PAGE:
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After about 28 years in the wool industry, Mr Smith remains a staunch advocate for the natural fibre, which he described as "the most amazing product in the world".
This month, Mr Smith — previously business development manager at PGG Wrightson Wool — began a new job as general manager of Devold Wool Direct NZ Ltd.
Devold is a Norwegian-based high performance wool clothing brand which dates back to 1853, when its founder came up with the idea of knitting wool sweaters for fishermen. It celebrated its 165th anniversary last weekend.
It has continued to work with wool since its establishment and its core strength is now in base layer merino clothing. It also manufactures mid-layer clothing, along with socks and accessories.
Mr Smith, who has been working with Devold for the past seven or eight years, said the company’s main focus was quality.
It was very keen on getting "fully vertical" and it had built a state-of-the-art spinning factory in Lithuania, where fibre arrived as yarn and came out as garments ready for retail.
It had a desire to go back even further to know where its wool came from and, for the last three years, it had direct supply contracts with growers in New Zealand.
Devold had a "sheep to shop" strategy and, if farmers provided enough wool, then garments were produced with a swing tag bearing the name of the farm where the wool came from. One example was the Paterson family, from Armidale, at Gimmerburn.
That was "real traceability" and the wool only changed hands three times — from the farmer to the broker to Devold, he said.
Devold also wanted to get to know its growers personally and chief executive Cathrine Stange had visited farmers in New Zealand, Australia and South America.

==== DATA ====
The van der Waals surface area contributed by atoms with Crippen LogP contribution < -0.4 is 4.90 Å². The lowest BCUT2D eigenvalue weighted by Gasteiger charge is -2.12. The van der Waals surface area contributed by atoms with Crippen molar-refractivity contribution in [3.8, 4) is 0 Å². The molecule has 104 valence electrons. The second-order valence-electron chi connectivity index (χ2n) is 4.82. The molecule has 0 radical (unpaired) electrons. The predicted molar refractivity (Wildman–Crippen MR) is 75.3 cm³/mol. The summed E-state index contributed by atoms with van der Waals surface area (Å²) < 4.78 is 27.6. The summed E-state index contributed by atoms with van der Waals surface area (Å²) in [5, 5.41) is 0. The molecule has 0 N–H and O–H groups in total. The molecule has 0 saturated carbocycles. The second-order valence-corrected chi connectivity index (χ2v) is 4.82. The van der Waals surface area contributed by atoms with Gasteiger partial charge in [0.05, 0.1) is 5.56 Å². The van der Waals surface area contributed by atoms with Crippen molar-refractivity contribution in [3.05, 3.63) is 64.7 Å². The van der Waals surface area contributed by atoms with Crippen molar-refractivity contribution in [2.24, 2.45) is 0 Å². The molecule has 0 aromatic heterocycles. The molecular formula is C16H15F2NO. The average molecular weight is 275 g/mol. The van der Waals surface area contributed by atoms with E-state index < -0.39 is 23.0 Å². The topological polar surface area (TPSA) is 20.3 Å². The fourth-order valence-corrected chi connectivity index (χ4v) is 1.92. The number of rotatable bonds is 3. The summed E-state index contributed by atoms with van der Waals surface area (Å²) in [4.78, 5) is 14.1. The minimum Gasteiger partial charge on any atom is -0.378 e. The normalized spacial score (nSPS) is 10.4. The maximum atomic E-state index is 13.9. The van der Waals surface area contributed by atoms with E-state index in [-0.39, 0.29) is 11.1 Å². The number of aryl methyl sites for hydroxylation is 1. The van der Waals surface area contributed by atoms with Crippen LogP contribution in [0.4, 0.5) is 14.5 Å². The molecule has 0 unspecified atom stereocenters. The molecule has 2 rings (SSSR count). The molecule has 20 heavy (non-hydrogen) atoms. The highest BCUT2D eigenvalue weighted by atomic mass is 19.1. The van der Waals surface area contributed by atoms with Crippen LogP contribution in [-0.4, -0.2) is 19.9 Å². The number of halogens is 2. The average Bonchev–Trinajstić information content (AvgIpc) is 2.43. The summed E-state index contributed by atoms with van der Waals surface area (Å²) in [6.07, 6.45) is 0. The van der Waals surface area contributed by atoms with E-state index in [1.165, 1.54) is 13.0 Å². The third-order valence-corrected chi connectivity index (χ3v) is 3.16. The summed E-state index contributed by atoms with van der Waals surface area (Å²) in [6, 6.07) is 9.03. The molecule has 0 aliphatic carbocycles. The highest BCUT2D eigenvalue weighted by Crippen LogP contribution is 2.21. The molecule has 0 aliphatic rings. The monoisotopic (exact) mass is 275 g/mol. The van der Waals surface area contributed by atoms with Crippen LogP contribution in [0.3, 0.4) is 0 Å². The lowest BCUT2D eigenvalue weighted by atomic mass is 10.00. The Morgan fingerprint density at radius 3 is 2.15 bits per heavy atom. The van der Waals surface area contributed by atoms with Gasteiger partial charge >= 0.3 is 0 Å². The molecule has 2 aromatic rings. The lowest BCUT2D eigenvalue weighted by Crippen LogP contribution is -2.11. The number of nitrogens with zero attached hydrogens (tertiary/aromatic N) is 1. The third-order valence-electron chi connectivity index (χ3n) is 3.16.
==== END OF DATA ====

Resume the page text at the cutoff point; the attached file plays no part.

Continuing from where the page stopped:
The company had seen some "incredible" growth in its sales and Mr Smith was a firm believer in the story it was telling. So when the opportunity came to be part of the Devold team, he jumped at it. He was in charge of all purchases of raw material globally, from Australia, New Zealand and South America, and now had the ability to give direct feedback from a retail brand to farmers.
This month, Mr Smith was thrilled to take a group of New Zealand growers, including Simon and Sarah Paterson, to the launch of the "sheep to shop" programme at the OutDoor retail show in Germany. The group would also visit the mill in Lithuania and Devold’s headquarters in Norway.
The three micron categories Devold was aiming for was 17.5, 18.7 and 20.5, and amounts being sought from New Zealand were expected to grow.
Mr Smith was recently appointed to the global executive committee of the International Wool Textile Organisation (IWTO), and he has also been heavily involved with Campaign for Wool.
He was keen to do anything he could to help and promote wool.
He believed there was an opportunity for the fibre, as petro-chemical companies were "trying to get on the green bandwagon".
That meant wool was in the right space to take full advantage because of its attributes, he said.